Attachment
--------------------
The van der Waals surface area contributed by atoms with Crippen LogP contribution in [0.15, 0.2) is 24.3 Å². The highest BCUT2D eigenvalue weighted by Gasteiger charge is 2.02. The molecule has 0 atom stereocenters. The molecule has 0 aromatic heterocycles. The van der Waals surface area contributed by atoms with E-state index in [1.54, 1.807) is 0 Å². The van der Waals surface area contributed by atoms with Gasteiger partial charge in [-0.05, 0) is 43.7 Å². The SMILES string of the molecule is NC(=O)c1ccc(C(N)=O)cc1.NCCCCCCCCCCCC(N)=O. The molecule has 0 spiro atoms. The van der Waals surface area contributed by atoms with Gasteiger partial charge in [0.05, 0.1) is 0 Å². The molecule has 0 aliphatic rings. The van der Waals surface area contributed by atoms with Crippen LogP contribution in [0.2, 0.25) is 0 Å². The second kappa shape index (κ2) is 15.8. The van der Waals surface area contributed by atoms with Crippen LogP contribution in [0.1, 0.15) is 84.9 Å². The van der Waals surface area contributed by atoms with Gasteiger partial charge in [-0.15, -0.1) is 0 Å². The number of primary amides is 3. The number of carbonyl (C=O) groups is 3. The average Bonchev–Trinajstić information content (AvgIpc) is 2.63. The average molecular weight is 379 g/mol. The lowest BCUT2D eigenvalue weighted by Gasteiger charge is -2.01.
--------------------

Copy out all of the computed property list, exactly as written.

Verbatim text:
The van der Waals surface area contributed by atoms with Crippen LogP contribution in [0.15, 0.2) is 24.3 Å². The highest BCUT2D eigenvalue weighted by Gasteiger charge is 2.02. The molecule has 0 atom stereocenters. The molecule has 0 aromatic heterocycles. The van der Waals surface area contributed by atoms with E-state index in [1.54, 1.807) is 0 Å². The van der Waals surface area contributed by atoms with Gasteiger partial charge in [-0.05, 0) is 43.7 Å². The SMILES string of the molecule is NC(=O)c1ccc(C(N)=O)cc1.NCCCCCCCCCCCC(N)=O. The molecule has 0 spiro atoms. The van der Waals surface area contributed by atoms with Gasteiger partial charge in [0.05, 0.1) is 0 Å². The molecule has 0 aliphatic rings. The van der Waals surface area contributed by atoms with Crippen LogP contribution in [0.2, 0.25) is 0 Å². The second kappa shape index (κ2) is 15.8. The van der Waals surface area contributed by atoms with Crippen LogP contribution in [0.1, 0.15) is 84.9 Å². The van der Waals surface area contributed by atoms with Gasteiger partial charge in [-0.15, -0.1) is 0 Å². The number of primary amides is 3. The number of carbonyl (C=O) groups is 3. The average Bonchev–Trinajstić information content (AvgIpc) is 2.63. The average molecular weight is 379 g/mol. The lowest BCUT2D eigenvalue weighted by Gasteiger charge is -2.01.